Alan Van Every

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I know you want a cease and desist from all dead-enders fighting for what painting is. However, you were correct to identify the label as political. This summer, you took offense to Carolyn Christov-Bakargiev, claiming she “crowed that her Documenta would have ‘not much painting’.” You went on to say that Carolyn “seems hostile to art’s old unruly cave creature, painting.” Not coincidentally, she is crowned this years most powerful person in the art world. As ridiculous as the Power100 list is, your fight for painting in Documenta 13 might just as easily have put you in the ranks of a dead-end-last–war fighter too.

Aaron Holz

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Soul and a good brain connected to a good pair of eyes is the most important thing. The tools come later – to serve, not lead. Guyton’s stuff is too art-about-art for me.

If that sounds schizo, it is. BTW, Did anyone here read through the super-schizo 500-page 50th Anniversary Issue of ARTFORUM – Art’s New Media? I quote from it: “Media resist unification. They resist ontology. They are much like art. And art, we might say, is always becoming media.” — Michelle Kuo, editor, ARTFORUM, September, 2012. Perhaps as a result of reading this mass of conflicting information and opinion the takeaway was to forget such tired dialectical distinctions as analog/digital. Just look, listen, read, feel, enjoy, ponder, move and theorize with sensetive intelligence and without boundaries.

Joseph Nechvatal

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Wade Guyton looks to me to be a really interesting twist on contemporary printmaking. But why the attempt to conflate his effort -or even describe it simply as painting -I am not directing this particularly at Jerry who could be simply reporting here as this is an ongoing effort with art world heavyweights the likes of Ann Temkins weighing in (I paraphrase) Pollock dripped, Richter squeegeed and Guyton hits the print button- well within the perimeters of extending the venerable tradition in western painting of radical innovation.’ In other words Wade -who is on the hot list with the international set of curators at the moment -is being touted as yet another way of assaulting painting while employing its strength as a tradition to ad contextual weight to his work -work that probably doesnt even need the curatorial assist. This is more from the painting is dead crew (well you can still paint -but there must be irony, some form of caveat that speaks to the degradation of painting.) When these people, the generic internationalists, happen to choose an actual painter, its usually a poor one -Tuymans is a good example, the apology for painting hence its degradation continues….its called spin. If it doesnt matter, why claim its painting—when it really is not—answer: it completely matters in terms of contextual weight.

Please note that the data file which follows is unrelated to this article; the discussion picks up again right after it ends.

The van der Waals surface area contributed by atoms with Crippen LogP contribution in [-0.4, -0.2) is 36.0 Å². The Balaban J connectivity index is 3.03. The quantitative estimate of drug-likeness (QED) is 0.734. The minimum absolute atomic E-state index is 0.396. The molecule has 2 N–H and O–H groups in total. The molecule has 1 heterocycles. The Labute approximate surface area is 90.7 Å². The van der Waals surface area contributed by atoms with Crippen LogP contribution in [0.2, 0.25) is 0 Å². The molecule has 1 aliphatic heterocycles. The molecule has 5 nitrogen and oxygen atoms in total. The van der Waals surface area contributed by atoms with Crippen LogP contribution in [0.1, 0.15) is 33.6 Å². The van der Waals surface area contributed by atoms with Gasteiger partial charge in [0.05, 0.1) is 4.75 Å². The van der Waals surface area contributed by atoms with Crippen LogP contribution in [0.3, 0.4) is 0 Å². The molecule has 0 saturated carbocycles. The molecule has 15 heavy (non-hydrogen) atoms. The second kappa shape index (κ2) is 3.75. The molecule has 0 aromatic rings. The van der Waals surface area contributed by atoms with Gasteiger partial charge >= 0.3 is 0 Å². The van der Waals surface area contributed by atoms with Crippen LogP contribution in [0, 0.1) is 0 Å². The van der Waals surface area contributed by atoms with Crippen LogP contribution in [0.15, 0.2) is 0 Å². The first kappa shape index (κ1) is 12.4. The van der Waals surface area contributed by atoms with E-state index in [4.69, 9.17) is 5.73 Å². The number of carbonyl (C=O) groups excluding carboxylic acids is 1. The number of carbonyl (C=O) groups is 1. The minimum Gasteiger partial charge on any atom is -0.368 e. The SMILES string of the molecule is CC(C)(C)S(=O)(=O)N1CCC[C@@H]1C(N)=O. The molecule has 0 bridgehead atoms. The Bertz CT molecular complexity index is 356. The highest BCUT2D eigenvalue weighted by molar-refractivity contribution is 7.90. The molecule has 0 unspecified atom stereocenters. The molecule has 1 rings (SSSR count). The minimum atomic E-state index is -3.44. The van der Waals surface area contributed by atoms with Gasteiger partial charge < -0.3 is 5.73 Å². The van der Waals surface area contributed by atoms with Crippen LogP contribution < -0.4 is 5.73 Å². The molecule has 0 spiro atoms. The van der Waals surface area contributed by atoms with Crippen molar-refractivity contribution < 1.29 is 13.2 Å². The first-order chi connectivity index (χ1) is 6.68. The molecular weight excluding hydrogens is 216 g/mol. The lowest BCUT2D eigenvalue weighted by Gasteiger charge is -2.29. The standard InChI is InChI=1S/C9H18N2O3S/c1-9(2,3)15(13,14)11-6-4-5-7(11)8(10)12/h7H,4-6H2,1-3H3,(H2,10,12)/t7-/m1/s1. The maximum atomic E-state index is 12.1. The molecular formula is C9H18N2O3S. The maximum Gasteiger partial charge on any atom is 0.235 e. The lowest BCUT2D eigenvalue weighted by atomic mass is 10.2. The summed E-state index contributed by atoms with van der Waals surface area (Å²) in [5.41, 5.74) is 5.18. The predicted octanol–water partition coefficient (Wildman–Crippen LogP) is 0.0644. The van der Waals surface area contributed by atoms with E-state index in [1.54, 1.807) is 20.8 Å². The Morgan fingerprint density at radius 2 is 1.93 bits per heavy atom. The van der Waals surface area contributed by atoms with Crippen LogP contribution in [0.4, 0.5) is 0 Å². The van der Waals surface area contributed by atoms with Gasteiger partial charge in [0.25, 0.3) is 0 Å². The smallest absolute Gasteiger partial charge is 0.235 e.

Wesley Kimler

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Here goes…
The printer is a TOOL; Artists use tools.
The “digital” (as with images or photographs) is MATERIAL; artists use materials.
Job one of the artist is: EMBED THOUGHT IN MATERIAL (whatever material that is with WHATEVER tools).

I would highly recommended for the long-term health of your own particular Cave and your own particular Cave Art that you NOT worry over anything beyond these three very basic starting points.

Trust me on this.
I am a professional.

Take time to think about it. A lot of time. Ten, fifteen years at least. Then get back to me.
Trust me on this …

Or … see you OUTSIDE the Gates of Thebes …

(Oh and see the damn show; hate on it; hate on the ptgs; hate on me. Just DO NOT worry over the above things.)

—Jerry Saltz

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So in sum, and in the long view, it really doesn’t matter if you embed specific thoughts or not in your work, what matters is that you make work that inspires other people to think, to feel, to have an ongoing relationship with the piece instead of just glancing at another abstract rectangle on the wall and never looking at it again. The goal should be depth, and therefore duration, for the viewer. It doesn’t matter if he or she grasps the artist’s thoughts or not.

Mia Pearlman


Charles Burchfield, Gateway to September


Tanglewood in Winter


Autumnal Fantasy (This painting was not included in the original Hammer exhibit but was available for inclusion in the Whitney show)